Wikipedia:AdvocacyWikipedia open wikipedia design.
This is an explanatory supplement to the What Wikipedia is not and Neutral point of view pages.
|This page in a nutshell: Wikipedia is not a venue for raising the visibility of an issue or agenda. Cooperate with other editors to neutrally summarize notable topics using reliable sources without advocating any particular position or giving undue weight to minority views.|
Advocacy is the use of Wikipedia to promote personal beliefs or agendas at the expense of Wikipedia's goals and core content policies, including verifiability and neutral point of view. Despite the popularity of Wikipedia, it is not a soapbox to use for editors' activism, recruitment, promotion, advertising, announcements, or other forms of advocacy.
Wikipedia is first and foremost an encyclopedia which aims to create a breadth of high-quality, neutral, verifiable articles and to become a serious, respected reference work. Some editors come to Wikipedia with the goal of raising the visibility or credibility of a specific topic, term or viewpoint leading to disproportionate coverage, false balance and reference spamming. When advocates of specific views prioritize their agendas over the project's goals or factions with different agendas, battling to install their favored content, edit-warring and other disruptions ensue. Wikipedia operates through collaboration between editors to achieve the encyclopedia's goals. Differences of opinion about neutrality, reliability, notability, and other issues are properly resolved through civil discussion aimed at facilitating a consensus.
Advocacy is closely related to conflict of interest, but differs in that advocacy is a general term for promotional and agenda-based editing, while conflict of interest primarily describes promotional editing by those with a close personal or financial connection to the subject.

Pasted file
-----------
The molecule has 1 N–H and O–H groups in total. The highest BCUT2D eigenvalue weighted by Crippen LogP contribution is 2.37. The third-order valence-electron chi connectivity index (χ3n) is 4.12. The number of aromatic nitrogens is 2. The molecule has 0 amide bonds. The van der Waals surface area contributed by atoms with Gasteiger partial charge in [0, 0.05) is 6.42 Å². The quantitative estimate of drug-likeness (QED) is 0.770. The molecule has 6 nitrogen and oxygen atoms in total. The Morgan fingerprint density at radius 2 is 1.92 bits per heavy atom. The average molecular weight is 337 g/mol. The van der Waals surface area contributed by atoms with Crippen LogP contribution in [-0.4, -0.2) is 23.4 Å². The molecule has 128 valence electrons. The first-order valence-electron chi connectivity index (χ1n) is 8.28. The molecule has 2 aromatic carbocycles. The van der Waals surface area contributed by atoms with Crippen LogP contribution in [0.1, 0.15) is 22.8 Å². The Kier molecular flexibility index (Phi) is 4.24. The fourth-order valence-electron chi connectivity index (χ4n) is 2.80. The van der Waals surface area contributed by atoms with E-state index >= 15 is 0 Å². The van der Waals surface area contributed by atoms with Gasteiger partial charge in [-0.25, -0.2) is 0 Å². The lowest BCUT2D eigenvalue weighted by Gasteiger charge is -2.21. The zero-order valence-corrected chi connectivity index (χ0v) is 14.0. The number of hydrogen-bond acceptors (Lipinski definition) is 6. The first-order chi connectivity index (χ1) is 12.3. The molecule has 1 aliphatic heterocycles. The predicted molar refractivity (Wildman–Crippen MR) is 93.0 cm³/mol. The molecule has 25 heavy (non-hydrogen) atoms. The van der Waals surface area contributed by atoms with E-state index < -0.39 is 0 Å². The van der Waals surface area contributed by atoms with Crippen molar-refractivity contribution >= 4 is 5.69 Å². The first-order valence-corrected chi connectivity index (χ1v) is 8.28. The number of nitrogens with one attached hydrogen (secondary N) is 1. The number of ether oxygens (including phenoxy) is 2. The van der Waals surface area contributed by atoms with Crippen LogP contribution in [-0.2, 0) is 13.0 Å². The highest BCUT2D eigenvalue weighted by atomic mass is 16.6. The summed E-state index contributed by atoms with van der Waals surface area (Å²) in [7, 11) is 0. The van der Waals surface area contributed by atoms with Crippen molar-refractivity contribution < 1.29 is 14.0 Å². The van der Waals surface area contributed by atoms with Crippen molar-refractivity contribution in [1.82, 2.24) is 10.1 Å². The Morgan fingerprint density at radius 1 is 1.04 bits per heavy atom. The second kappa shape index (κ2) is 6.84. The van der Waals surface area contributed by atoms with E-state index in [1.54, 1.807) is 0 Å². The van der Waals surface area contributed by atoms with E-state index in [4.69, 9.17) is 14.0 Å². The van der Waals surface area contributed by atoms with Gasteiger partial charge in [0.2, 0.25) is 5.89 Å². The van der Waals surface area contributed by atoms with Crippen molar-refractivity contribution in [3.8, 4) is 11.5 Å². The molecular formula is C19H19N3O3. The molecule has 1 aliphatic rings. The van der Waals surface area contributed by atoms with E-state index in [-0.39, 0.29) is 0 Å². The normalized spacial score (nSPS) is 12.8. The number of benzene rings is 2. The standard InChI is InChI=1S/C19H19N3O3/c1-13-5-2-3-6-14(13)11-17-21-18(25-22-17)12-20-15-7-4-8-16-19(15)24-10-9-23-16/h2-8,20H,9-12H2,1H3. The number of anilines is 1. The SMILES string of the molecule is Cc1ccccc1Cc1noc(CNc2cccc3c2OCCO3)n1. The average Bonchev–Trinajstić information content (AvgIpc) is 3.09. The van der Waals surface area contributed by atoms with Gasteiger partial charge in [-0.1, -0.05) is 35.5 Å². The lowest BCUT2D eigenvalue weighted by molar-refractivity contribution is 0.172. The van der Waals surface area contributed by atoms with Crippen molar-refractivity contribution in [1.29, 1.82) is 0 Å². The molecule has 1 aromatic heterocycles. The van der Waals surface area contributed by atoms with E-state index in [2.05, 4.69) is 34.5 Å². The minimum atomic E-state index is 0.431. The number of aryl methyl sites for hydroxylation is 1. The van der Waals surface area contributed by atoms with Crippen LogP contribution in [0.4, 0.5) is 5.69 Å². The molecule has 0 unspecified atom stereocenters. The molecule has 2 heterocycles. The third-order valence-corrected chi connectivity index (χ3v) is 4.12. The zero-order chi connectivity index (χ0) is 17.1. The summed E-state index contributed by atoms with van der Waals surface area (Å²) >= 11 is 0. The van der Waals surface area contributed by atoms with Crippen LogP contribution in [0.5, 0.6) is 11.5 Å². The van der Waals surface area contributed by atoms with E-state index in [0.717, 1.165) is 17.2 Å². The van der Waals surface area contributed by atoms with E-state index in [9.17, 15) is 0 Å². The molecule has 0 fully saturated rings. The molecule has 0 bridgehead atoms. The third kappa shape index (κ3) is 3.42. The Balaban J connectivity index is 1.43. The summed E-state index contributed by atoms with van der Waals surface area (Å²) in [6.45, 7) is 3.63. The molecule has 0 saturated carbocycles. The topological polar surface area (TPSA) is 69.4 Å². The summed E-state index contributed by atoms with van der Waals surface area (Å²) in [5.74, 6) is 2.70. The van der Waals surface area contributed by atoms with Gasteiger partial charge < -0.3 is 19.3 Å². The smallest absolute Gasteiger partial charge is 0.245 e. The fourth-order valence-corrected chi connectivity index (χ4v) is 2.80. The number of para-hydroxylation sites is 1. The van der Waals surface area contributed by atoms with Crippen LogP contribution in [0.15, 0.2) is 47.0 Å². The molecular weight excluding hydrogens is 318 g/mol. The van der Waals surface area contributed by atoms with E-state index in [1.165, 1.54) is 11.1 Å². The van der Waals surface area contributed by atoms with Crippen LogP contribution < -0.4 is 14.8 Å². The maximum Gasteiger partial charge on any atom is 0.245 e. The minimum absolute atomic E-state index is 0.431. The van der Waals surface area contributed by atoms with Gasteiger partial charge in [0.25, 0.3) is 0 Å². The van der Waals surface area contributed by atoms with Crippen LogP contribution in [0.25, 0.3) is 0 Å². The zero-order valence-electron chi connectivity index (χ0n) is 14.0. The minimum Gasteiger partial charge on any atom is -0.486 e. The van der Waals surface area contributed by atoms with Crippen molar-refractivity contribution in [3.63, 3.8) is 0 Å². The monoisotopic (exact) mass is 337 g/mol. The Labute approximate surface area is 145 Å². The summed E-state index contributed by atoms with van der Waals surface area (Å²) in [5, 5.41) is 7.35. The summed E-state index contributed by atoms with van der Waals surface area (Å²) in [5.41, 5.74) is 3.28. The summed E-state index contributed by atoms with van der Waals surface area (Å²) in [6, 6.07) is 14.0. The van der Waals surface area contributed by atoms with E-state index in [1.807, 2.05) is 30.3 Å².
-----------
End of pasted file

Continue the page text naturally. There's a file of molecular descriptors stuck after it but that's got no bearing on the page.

- 1 Identifying advocacy
- 2 Dealing with advocates
- 3 Defences
- 4 Experience and expertise
- 5 Productive ways for advocates to participate
- 6 See also
Some editors come to Wikipedia with the goal of raising the visibility or credibility of a specific viewpoint. It may be a hypothesis which they feel has been unduly dismissed or rejected by the scientific community; it may be alternate or revisionist interpretation of a historical event or personage; it may be additions to an article about an organization to portray it in a positive or negative light. The essential problem is that these goals conflict with Wikipedia's mission. Wikipedia is not a venue to right great wrongs, to promote ideas or beliefs which have been ignored or marginalized in the Real World, or to be an adjunct web presence for an organization. Wikipedia cannot give greater prominence to an agenda than experts or reliable sources in the Real World have given it; the failure to understand this fundamental precept is at the root of most problems with advocacy on Wikipedia.
If an editor appears to be advocating for a particular point of view, this can be brought to their attention with reference to the neutral point of view policy. If the editor volunteers information that confirms they are acting as an advocate, this information can be used to justify appropriate measures. Speculating on the real-life identity of editors is strongly discouraged to prevent outing, a serious form of harassment. When advocacy is not disclosed, it often manifests through behaviors such as tendentious editing, stonewalling, argumentum ad nauseam, or ignoring the opinions of others. When such behavior occurs over a length of time, advocacy is often the cause.
Something worth noting is that there is often a "fine line" between being an Advocate and being a Steward. While a Steward may have the best interests of Wikipedia in mind when editing an article, others may not view their edits and/or behavior in the same way. Be cautious when communicating with someone that might be an Advocate when they are actually a Steward or consider themselves one.